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Alongside his background, his relationship with Carmen was shortly examined as his pursuance of Catholicism was quick and straight to the point. It rushed into him being with Carmen and then suddenly transitioned into him being baptized. I do believe when dealing with the themes of spirituality and religion in movies, there are great opportunities that allow the writers to go in-depth with the complexities of emotional vulnerability and connection that are present in these types of stories. The film had the chance to explore that aspect but never seemingly does so. The material is there but does not exactly reach that point that is needed to emotionally capture an audience fully.
Its Redeeming Qualities
Despite some misses, the acting of the cast does the job of delivering the story. Wahlberg portrays Stuart’s charisma in a way that is charming and empathetic. Gibson effectively plays the coldhearted turned caring father without losing the grittiness of tough love. Both Weaver and Ruiz are caring and engaging as the female leads of the film. In addition to Wahlberg, Cody Fern who plays an aspiring priest alongside Stuart, is a snotty presence that opposes Stuart’s welcoming persona which sheds light on the compelling character dynamics in the movie.
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The movie’s structure has flaws, but if we were to look at the story as the pursuit of meaning in life rather than religion in itself, it can give the movie more depth. I am not saying this to disregard the faith aspect, but looking at how the process of becoming a priest has led him in life, such as reconciling with his father and Carmen, it puts the movie in a more understanding perspective that the writers could have potentially further explored. One of the redeeming scenes of the movie that does showcase such complexities is towards the end of the film between Cody Fern’s character and Stuart.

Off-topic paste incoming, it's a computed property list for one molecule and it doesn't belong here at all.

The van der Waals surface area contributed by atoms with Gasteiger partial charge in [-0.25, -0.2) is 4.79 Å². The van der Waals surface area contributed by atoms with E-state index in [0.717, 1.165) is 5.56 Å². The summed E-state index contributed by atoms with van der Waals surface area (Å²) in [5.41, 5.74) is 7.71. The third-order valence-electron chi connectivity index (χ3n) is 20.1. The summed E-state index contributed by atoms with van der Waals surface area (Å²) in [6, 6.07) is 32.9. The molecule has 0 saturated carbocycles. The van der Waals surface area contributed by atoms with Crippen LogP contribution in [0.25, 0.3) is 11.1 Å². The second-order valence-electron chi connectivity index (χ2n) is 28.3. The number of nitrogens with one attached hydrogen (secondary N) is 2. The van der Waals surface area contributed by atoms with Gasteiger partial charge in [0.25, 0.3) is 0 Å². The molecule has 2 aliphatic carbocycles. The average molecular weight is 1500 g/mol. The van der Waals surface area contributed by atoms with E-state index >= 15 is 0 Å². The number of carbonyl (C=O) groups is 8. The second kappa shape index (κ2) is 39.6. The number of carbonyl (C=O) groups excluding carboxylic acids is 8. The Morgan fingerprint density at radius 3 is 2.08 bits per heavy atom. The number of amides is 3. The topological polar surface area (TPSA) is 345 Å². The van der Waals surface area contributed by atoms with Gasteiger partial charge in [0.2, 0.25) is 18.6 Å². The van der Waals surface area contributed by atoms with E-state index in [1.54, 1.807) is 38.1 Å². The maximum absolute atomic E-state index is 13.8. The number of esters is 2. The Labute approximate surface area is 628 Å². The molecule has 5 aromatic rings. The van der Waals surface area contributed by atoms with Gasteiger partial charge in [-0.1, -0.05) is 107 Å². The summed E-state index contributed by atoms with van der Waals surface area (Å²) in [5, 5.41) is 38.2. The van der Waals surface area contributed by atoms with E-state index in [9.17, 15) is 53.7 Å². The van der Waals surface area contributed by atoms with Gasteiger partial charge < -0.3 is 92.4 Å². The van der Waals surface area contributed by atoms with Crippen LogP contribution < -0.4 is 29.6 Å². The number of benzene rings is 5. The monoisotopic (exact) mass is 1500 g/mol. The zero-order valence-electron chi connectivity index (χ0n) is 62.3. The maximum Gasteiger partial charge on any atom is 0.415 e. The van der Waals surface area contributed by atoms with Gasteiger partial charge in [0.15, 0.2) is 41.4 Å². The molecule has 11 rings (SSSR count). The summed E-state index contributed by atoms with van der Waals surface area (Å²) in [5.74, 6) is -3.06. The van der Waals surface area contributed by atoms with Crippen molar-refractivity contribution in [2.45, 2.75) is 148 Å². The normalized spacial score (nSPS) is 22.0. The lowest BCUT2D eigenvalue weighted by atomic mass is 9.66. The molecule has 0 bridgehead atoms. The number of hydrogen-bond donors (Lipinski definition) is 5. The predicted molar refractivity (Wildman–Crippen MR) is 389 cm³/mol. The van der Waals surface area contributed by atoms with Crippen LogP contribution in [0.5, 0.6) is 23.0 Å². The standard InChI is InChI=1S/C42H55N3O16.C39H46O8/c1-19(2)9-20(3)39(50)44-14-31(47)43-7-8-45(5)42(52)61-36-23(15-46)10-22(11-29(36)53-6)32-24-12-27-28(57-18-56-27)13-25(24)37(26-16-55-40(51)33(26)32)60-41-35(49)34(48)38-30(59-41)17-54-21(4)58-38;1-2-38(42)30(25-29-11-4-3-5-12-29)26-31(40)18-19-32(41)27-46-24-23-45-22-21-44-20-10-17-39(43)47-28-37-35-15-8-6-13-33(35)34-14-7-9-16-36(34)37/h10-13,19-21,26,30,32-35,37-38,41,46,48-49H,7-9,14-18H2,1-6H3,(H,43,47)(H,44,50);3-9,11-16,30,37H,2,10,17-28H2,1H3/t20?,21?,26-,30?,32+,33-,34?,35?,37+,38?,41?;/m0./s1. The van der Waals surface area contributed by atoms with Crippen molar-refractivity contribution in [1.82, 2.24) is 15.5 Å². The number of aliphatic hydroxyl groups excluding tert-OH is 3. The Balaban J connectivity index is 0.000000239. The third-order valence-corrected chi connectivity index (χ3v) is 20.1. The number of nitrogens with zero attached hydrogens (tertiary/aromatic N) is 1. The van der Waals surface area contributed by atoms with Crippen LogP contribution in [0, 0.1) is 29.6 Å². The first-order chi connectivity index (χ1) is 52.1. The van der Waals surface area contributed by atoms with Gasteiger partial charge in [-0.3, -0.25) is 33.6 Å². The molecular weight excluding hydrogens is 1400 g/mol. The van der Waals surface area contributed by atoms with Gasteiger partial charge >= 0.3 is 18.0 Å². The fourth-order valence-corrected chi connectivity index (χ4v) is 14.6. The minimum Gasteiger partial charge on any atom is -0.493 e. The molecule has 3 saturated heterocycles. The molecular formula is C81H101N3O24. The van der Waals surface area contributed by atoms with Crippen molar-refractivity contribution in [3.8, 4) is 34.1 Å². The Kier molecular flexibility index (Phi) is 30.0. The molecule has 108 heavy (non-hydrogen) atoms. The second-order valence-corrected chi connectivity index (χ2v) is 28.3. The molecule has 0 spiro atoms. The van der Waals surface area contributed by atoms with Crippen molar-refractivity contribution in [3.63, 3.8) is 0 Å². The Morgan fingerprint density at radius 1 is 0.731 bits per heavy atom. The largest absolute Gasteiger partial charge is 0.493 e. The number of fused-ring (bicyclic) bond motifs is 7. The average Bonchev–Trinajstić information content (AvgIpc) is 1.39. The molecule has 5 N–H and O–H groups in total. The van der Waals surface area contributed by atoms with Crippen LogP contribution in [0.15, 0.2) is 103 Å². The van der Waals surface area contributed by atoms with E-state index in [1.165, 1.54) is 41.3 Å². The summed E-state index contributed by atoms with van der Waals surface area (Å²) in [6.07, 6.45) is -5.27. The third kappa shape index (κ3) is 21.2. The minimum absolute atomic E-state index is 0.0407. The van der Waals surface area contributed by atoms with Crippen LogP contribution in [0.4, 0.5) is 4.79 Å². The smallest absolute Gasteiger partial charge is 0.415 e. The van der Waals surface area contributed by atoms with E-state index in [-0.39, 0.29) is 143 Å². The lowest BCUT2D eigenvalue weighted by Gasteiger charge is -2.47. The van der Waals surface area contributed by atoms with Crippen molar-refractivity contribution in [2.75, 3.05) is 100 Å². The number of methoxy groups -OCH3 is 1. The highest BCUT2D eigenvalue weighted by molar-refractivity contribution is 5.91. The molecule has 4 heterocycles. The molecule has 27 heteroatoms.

Stuart was taking confessions and Fern’s character is on the other end. Stuart asks “do you have any regrets?” and Fern’s acting in this scene is compelling as he states his anger that his path to priesthood was something that was set for him in the very beginning. His anger is directed towards him not having the chance to explore something different in his life, whereas Stuart, became a priest in such a short period as if it was an easy choice for him to decide on. This scene in particular recognizes the underlying theme of the movie as it focuses on the struggle in finding one’s own purpose. It brings slight complexity that could have been used to further strengthen the plot.
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‘Father Stu’ has a few missteps that lead it to be lackluster at times with misguided writing. It contains all the right characteristics that can make it a profound piece of drama but the direction falters. Though it struggles, the comedic one-liners and the effective acting by the cast are the redeeming parts of the movie that can make it enjoyable for viewers. If one is into faith-based films and the dramatization of religious exploration then ‘Father Stu’ is the one for them.
Cast: Mark Wahlberg, Mel Gibson, Jacki Weaver, Teresa Ruiz, Cody Fern
Creator(s): Rosaline Ross | Writer(s): Rosalind Ross | Producers: Mark Wahlberg, Stephen Levinson, Jordan Foss
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Anica Muñoz is a writer and an aspiring film producer with a passion for media and entertainment. She strongly considers storytelling to be a powerful tool that bridges the divide between communities. Anica enjoys films that showcase a diversity of voices and brings forth empowerment for a wide group of individuals. From her writing, she believes in creating a positive impact with her analysis and reviews of films by exploring the power of human connection within these stories. Her perspective towards consuming entertainment is driven by compassion which aligns itself with the mission of The Hollywood Insider. Anica hopes to share her enthusiasm and love for cinema with others through her work.